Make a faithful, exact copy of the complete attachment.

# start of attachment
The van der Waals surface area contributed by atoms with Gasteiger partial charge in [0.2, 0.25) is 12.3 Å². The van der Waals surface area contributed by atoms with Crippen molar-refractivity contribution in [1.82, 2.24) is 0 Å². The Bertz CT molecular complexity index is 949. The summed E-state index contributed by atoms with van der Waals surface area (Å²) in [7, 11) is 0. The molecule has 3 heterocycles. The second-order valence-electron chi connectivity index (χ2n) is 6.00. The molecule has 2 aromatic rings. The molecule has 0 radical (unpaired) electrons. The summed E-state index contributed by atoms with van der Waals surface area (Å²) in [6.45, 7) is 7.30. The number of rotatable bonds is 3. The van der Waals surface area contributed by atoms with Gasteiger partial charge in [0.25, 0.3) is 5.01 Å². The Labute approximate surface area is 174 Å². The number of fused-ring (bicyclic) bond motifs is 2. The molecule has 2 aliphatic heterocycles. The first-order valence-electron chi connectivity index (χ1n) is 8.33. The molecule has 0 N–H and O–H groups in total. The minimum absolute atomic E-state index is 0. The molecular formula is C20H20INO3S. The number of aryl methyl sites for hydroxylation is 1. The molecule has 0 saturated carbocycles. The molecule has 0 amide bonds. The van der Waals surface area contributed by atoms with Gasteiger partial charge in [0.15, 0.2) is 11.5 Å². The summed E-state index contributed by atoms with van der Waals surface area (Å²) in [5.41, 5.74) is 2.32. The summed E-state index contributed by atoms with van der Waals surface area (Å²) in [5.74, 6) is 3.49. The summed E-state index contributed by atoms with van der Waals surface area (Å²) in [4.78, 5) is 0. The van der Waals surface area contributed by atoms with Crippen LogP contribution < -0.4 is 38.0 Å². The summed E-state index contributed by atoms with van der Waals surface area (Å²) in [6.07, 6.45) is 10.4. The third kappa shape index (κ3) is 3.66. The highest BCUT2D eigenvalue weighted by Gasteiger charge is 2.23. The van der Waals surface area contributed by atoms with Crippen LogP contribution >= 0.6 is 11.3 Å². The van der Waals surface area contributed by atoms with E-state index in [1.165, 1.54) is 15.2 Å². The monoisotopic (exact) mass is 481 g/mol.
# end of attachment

The van der Waals surface area contributed by atoms with Gasteiger partial charge in [0.2, 0.25) is 12.3 Å². The van der Waals surface area contributed by atoms with Crippen molar-refractivity contribution in [1.82, 2.24) is 0 Å². The Bertz CT molecular complexity index is 949. The summed E-state index contributed by atoms with van der Waals surface area (Å²) in [7, 11) is 0. The molecule has 3 heterocycles. The second-order valence-electron chi connectivity index (χ2n) is 6.00. The molecule has 2 aromatic rings. The molecule has 0 radical (unpaired) electrons. The summed E-state index contributed by atoms with van der Waals surface area (Å²) in [6.45, 7) is 7.30. The number of rotatable bonds is 3. The van der Waals surface area contributed by atoms with Gasteiger partial charge in [0.25, 0.3) is 5.01 Å². The Labute approximate surface area is 174 Å². The number of fused-ring (bicyclic) bond motifs is 2. The molecule has 2 aliphatic heterocycles. The first-order valence-electron chi connectivity index (χ1n) is 8.33. The molecule has 0 N–H and O–H groups in total. The minimum absolute atomic E-state index is 0. The molecular formula is C20H20INO3S. The number of aryl methyl sites for hydroxylation is 1. The molecule has 0 saturated carbocycles. The molecule has 0 amide bonds. The van der Waals surface area contributed by atoms with Gasteiger partial charge in [0.15, 0.2) is 11.5 Å². The summed E-state index contributed by atoms with van der Waals surface area (Å²) in [5.41, 5.74) is 2.32. The summed E-state index contributed by atoms with van der Waals surface area (Å²) in [5.74, 6) is 3.49. The summed E-state index contributed by atoms with van der Waals surface area (Å²) in [4.78, 5) is 0. The van der Waals surface area contributed by atoms with Crippen LogP contribution < -0.4 is 38.0 Å². The summed E-state index contributed by atoms with van der Waals surface area (Å²) in [6.07, 6.45) is 10.4. The third kappa shape index (κ3) is 3.66. The highest BCUT2D eigenvalue weighted by Gasteiger charge is 2.23. The van der Waals surface area contributed by atoms with Crippen LogP contribution >= 0.6 is 11.3 Å². The van der Waals surface area contributed by atoms with E-state index in [1.165, 1.54) is 15.2 Å². The monoisotopic (exact) mass is 481 g/mol.